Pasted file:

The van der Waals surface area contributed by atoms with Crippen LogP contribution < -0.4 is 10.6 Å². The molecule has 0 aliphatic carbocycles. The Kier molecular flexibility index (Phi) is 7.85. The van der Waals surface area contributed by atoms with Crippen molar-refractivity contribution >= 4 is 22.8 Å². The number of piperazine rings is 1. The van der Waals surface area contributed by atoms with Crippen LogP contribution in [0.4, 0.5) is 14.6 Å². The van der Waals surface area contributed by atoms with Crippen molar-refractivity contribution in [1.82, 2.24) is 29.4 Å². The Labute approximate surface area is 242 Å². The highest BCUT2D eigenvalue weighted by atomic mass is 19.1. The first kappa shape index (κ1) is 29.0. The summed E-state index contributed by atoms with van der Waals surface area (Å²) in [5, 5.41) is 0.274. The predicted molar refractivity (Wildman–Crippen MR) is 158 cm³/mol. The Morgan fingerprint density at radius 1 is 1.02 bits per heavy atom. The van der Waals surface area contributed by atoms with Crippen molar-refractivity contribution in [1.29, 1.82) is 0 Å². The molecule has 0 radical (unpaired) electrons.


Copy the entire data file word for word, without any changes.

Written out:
The van der Waals surface area contributed by atoms with Crippen LogP contribution < -0.4 is 10.6 Å². The molecule has 0 aliphatic carbocycles. The Kier molecular flexibility index (Phi) is 7.85. The van der Waals surface area contributed by atoms with Crippen molar-refractivity contribution >= 4 is 22.8 Å². The number of piperazine rings is 1. The van der Waals surface area contributed by atoms with Crippen LogP contribution in [0.4, 0.5) is 14.6 Å². The van der Waals surface area contributed by atoms with Crippen molar-refractivity contribution in [1.82, 2.24) is 29.4 Å². The Labute approximate surface area is 242 Å². The highest BCUT2D eigenvalue weighted by atomic mass is 19.1. The first kappa shape index (κ1) is 29.0. The summed E-state index contributed by atoms with van der Waals surface area (Å²) in [5, 5.41) is 0.274. The predicted molar refractivity (Wildman–Crippen MR) is 158 cm³/mol. The Morgan fingerprint density at radius 1 is 1.02 bits per heavy atom. The van der Waals surface area contributed by atoms with Crippen molar-refractivity contribution in [1.29, 1.82) is 0 Å². The molecule has 0 radical (unpaired) electrons.